In just 32 months, more than 100,000 trees have been planted in conserved lands across Alberta as a result of Delta Hotels by Marriott’s GreenSTAY program.
The GreenSTAY program was launched in 2015 by Delta in partnership with social responsibility firm WEARTH. The program gives guests the option to plant one tree for each night they opt out of housekeeping. WEARTH plants the trees on behalf of every applicable GreenSTAY guest night, and guests, who can also plant a matching virtual treen online, must stay two nights to participate in the program.
By opting out of the housekeeping services, guests reduce the amount of chemicals, water and energy being used in the hotel daily. The indirect benefit is the simultaneous restoration of Canadian forests and land to their natural ecological state.
“Most of our hotel sustainability endeavours are focused on efforts to conserve within our hotels. The Delta Hotels GreenSTAY program provides the opportunity for guests to join us to help conserve natural resources in Canada’s forest lands, thus reaching beyond our hotels’ doors,” says Don Cleary, president, Marriott Hotels of Canada. “We are extremely proud of reaching 100,000 trees planted in Alberta, and look forward to planting the next 100,000 in Niagara, Ontario and across the country.”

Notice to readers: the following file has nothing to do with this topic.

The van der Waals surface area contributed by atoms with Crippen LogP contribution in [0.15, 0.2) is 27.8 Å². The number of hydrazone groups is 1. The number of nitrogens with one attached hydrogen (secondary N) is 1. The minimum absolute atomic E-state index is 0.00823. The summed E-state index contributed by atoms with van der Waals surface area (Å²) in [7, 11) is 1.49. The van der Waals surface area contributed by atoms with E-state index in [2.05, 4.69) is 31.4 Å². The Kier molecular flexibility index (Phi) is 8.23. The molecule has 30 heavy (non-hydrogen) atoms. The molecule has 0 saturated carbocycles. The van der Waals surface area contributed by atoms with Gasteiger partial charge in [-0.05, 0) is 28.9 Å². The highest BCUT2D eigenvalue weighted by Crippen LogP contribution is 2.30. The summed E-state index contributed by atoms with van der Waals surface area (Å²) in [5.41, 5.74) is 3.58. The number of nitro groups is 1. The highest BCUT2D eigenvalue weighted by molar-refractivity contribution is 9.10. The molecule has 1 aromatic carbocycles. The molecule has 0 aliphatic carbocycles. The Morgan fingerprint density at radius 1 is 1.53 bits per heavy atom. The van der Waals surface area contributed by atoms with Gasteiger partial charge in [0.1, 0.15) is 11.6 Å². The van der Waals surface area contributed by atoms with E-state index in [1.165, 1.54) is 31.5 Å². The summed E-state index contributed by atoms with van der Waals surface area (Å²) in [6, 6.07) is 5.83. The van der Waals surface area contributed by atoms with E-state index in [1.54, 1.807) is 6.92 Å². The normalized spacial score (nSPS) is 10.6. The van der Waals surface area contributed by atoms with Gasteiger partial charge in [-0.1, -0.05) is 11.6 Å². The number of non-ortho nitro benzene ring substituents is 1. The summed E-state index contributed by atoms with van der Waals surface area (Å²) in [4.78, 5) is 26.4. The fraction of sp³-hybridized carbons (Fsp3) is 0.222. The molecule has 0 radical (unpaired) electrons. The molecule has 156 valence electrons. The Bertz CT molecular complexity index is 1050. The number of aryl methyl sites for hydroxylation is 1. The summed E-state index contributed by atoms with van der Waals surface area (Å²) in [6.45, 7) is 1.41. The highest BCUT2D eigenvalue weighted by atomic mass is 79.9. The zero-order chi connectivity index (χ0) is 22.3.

The 100,000 trees that have been planted by WEARTH are native species and have restored more than 258,000 square feet of forest—about 163 NHL rinks—near Manning, Alberta. The next region the program will focus on is Niagara, Ontario, where forests have been depleted due to the destructive effects of the Emerald Ash Borer Beetle.
“We became a proud part of the GreenSTAY program because of the opportunity it provided to plant more trees here in Canada and the dedication Delta Hotels by Marriott has shown for taking the next step to share their sustainability journey,” says WEARTH co-founder Brad Rabiey. “The first 100,000 trees has meant significant restoration in the fragmented Boreal region of Alberta and we are already seeing animal use increasing, something which will be monitored and reported as the forest matures. This initiative is allowing us to restore natural habitats across Canada one seedling at a time.”